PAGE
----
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Posted: December 26, 2012 1:00 a.m.

Digital scavenger hunt a success

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Schools are constantly looking for ways to use technology in and outside of the classroom to prepare children for the high-tech world that awaits them, but veteran fifth grade teacher Mary Horton was astounded by the effectiveness of technology on a recent field trip.

Horton has taken students to Atlanta's Cyclorama for around 20 years and for years she had the children participate in an educational scavenger hunt offered by Cyclorama officials. However, she gave up on the hunt five years ago because her students had become less motivated to finish the activity and more motivated to goof off and run wild.

This year Horton took a different approach with surprisingly effective results. She worked with Heard Mixon Elementary Schools' technology expert, Kim Aldridge, and her fellow fifth grade teachers to develop a digital scavenger hunt using the school's iPods.

"It was absolutely amazing. We didn't have kids running around; they took their time. Our jaws dropped," Horton said. "All of us teachers were walking around and the students always yak and talk, but this was a different kind of learning talk."

The teachers trained the students on how to take pictures with the iPods, and then tweaked the traditional scavenger hunt, which previously only required students to write answers to questions. Now the students had to not only answer questions through a test application on their iPod, such as how many Civil War soldiers' hats are located in the museum, but also had to take pictures of the hats, as well as many of the other artifacts and kiosks.

The students were paired into teams of two and rotated between taking pictures and writing down answers. They also had to incorporate themselves into at least one photo, providing a fun element.
On the way back home, the students uploaded the photos to a mobile digital application called Splice, which allows users to create movies and audio slideshows. The students made a photo slideshow with the answers displayed and then added music.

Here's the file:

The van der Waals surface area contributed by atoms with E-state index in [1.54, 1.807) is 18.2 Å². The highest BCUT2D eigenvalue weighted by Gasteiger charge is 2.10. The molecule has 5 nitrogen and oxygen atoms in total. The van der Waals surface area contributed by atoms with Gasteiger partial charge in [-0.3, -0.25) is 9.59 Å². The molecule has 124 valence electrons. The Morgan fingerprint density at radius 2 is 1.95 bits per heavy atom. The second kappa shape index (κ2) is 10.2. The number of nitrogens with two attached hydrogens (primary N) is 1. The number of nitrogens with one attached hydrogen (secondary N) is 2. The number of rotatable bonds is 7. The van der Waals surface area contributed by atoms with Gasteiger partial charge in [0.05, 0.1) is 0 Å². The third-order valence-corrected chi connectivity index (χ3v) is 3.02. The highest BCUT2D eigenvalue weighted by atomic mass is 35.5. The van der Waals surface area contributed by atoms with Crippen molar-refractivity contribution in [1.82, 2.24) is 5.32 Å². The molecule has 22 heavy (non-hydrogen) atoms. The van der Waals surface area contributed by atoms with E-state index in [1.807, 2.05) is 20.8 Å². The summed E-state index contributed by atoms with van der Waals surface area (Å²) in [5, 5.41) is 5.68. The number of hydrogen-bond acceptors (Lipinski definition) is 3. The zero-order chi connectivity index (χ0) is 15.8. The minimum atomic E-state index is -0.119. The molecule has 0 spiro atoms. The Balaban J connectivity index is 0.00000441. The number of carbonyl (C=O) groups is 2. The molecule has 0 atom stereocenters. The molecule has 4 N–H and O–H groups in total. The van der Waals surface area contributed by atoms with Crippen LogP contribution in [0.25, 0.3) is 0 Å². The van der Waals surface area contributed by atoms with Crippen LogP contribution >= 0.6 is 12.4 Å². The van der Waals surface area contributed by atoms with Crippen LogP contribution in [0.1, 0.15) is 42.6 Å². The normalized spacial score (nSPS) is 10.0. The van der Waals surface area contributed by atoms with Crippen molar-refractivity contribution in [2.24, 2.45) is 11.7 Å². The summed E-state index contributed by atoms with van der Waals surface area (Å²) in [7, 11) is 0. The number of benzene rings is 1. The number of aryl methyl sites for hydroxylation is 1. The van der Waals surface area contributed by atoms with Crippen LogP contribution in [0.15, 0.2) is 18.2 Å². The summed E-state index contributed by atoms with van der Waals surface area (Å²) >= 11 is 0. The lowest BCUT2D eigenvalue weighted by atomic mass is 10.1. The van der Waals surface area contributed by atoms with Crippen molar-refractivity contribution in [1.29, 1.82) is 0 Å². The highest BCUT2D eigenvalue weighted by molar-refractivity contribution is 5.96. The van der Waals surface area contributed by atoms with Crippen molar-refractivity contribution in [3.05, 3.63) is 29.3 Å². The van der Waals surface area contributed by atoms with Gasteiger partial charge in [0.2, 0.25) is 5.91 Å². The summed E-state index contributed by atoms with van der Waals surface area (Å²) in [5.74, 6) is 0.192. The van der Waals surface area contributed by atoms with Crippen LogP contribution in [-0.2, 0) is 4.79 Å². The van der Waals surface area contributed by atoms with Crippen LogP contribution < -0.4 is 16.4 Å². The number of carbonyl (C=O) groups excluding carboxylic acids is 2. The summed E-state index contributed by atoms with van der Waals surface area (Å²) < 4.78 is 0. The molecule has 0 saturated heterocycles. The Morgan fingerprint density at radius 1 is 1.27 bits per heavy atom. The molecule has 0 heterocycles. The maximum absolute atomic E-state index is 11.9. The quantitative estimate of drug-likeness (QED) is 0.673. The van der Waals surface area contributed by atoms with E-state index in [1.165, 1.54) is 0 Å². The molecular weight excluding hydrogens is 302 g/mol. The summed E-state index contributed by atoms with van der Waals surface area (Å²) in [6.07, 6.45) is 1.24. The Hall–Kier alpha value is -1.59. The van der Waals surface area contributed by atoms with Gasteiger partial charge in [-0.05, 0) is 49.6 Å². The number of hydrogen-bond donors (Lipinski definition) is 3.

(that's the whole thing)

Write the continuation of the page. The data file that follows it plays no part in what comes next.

"It was very neat," Horton said. "On the bus ride home you could hear a pin drop. Usually on the way home, they're talking like crazy. Some got their movie before we got back to school."
Using the school system's eLearn system students can upload the assignments to the web and then review and evaluate each other's assignments.

"They've really grown and thoroughly enjoyed it," Horton said.

Horton said her fellow teachers, Sandi Newsham, Nicole Roberts and Misti Smith, helped her work out the logistics so students wouldn't bunch up at the same stations.

Given the success of the trip, Aldridge, the school's tech expert, will share the program with technology trainers at the other schools in the system to see if they can find applications at other schools.

"It could be used on any kind of field trip if you can find a way to do it. It really engaged the students and was an awe inspiring thing to watch," Horton said. "We didn't have to say go to this thing and then go that one. We had to direct a little bit, but for the most part students were actively looking for the answers. It was really neat; I know I'll do it every year from this point on."

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